Flying Kangaroo’s Wings are Clipped, Qantas Posts Second Highest Loss in Its History

Qantas Airbus A380
Qantas Airbus A380 Photo: Qantas

Qantas reported a $2.7 billion loss due to write-down of assets including the A380 fleet, mass layoffs and other costs as part of its recovery plan.

The airline’s fiscal year has been shaped by novel coranavirus pandemic that have made for the worst trading conditions in its 100 year history.

“COVID punched a $4 billion hole in our revenue and a $1.2 billon hole in our underlying profit in what would have otherwise been another very strong result,” said Qantas Group CEO Alan Joyce.

The two biggest driving forces for the airline’s record loss are:

  • A $1.4 billion write-down of assets including its A380 fleet. The airline’s double-deckers will stay in storage for years.
  • More than $600 million in redundancies and other items, as part of restructuring plan.

The airline, however, posted a $124 million profit for the financial year ended 30 June 2020, down 91% compared to the same period last year.

qantas airbus a380
All of the airline’s Airbus A380s are now in long term storage in the US. Photo: Qantas

Progress of Qantas’ Recovery Plan

Qantas announced its plan for recovery at the end of June.

Over three years, the airline expects that the recovery plan will save the airline $15 billion, which will be achieved by radical decisions like mass layoffs and ongoing stand down of the airline’s employees because of less flying, as well as fuel savings and lower maintenance costs from putting aircraft into hibernation.

Qantas has already made some progress against the core elements of the recovery plan:

  • All of the airline’s Airbus A380s are now in long term storage in the US.
  • Boeing 747s have been retired, six months ahead of schedule.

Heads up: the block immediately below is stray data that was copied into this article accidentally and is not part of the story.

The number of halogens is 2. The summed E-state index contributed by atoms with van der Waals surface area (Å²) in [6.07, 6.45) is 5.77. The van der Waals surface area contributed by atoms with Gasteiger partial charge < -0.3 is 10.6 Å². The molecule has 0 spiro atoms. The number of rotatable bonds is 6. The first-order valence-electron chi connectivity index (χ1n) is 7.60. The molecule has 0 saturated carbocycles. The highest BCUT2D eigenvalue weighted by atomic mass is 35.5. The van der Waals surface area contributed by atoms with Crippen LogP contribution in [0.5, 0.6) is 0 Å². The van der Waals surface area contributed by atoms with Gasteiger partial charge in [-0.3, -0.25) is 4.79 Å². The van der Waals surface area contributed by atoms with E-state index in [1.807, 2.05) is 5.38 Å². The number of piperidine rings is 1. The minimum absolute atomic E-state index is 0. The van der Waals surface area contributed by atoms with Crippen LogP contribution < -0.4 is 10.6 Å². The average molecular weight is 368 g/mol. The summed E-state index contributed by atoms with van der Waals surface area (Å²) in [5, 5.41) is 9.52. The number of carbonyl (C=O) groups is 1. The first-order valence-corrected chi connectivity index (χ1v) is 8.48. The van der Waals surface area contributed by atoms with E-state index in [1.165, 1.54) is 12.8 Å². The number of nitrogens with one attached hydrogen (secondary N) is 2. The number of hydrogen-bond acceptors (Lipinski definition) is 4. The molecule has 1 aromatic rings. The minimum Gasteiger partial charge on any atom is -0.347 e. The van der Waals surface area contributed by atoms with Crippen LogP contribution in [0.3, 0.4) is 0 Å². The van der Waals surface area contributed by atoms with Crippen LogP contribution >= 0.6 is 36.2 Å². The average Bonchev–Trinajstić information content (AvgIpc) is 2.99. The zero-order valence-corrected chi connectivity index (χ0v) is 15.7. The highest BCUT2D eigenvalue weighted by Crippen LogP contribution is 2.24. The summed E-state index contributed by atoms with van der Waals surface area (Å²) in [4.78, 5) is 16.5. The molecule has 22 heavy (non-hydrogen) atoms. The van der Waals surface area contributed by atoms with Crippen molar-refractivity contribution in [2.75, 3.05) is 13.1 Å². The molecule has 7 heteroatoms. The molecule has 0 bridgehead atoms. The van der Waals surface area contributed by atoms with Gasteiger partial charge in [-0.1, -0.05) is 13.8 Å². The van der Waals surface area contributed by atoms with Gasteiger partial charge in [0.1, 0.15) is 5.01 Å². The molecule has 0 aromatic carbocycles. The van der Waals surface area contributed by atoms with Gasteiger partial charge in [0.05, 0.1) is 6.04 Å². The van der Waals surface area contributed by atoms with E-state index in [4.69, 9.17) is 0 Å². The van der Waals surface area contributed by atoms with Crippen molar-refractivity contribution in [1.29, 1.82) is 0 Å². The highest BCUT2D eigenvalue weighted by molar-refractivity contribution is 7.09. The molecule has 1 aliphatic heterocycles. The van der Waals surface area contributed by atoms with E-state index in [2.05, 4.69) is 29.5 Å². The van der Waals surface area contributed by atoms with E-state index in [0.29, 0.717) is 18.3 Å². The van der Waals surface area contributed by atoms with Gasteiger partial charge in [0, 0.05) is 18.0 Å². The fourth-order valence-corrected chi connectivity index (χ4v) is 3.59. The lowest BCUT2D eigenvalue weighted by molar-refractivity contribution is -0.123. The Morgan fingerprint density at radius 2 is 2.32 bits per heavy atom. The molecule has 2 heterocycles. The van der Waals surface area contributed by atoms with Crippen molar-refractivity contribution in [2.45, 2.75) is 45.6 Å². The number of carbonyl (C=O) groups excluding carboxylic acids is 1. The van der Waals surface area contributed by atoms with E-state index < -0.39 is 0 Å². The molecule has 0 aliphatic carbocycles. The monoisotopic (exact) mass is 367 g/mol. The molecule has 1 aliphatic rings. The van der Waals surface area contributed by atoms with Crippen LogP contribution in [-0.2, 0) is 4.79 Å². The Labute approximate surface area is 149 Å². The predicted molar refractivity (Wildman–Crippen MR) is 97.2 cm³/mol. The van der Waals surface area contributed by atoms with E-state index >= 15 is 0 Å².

• The airline is progressing with reductions to its workforce.
  • Sydney-based airline have also negotiated new terms with many suppliers.

Qantas had to take hard decisions in the current climate to sustain survival of its business and eventually grow again.

Australia’s flag carrier believes that it’ll be the only Australian airline that can fly long haul in the post pandemic period.

Qantas want to expand on that when its balance sheet allows, picking up where it left off with Project Sunrise.

However, Qantas and its subsidiaries QantasLink and Jetstar have restructured their fleet to focus on domestic flights due to circumstances caused by the pandemic.

qantas boeing 747
Boeing 747s have been retired, six months ahead of schedule. Photo: Qantas

Commentary of Qantas CEO

Qantas CEO Alan Joyce said the second half of the fiscal year was the toughest set of conditions the national carrier had faced in its 100 years – but that it had the resilience to deal with them.

“The impact of COVID on all airlines is clear. It’s devastating and it will be a question of survival for many. What makes Qantas different is that we entered this crisis with a strong balance sheet and we moved fast to put ourselves in a good position to wait for the recovery.

“We’ve had to make some very tough decisions in the past few months to guarantee our future. At least 6,000 of our people will leave the business through no fault of their own, and thousands more will be stood down for a long time.

“Recovery will take time and it will be choppy. We’ve already had setbacks with borders opening and then closing again. But we know that travel is at the top of people’s wish lists and that demand will return as soon as restrictions lift. That means we can get more of our people back to work.

“COVID is reshaping the competitive landscape and that presents a mix of challenges and opportunities for us. Most airlines will come through this crisis a lot leaner, which means we have to reinvent how we run parts of our business to succeed in a changed market.”

Mr Joyce said the FY20 result showed how the COVID crisis had derailed what would have been a strong financial performance.

“We were on track for another profit above $1 billion when this crisis struck. The fact that we still delivered a full year underlying profit shows how quickly we adjusted when revenue collapsed.

“Qantas Loyalty’s profit was down less than 10 per cent and member satisfaction increased in the fourth quarter, which shows the strength of that business. Qantas Freight has been a major beneficiary of the shift to people shopping online and our charter flying for resources companies is strong.

“COVID will continue to have a huge impact on our business and we’re expecting a significant underlying loss in FY21.

“Looking further ahead, we’re in a good position to ride out this storm and make the most of the recovery. Our market position is set to strengthen as the only Australian airline with a full service and low fares domestic offering as well as long haul international services,” added Mr Joyce.


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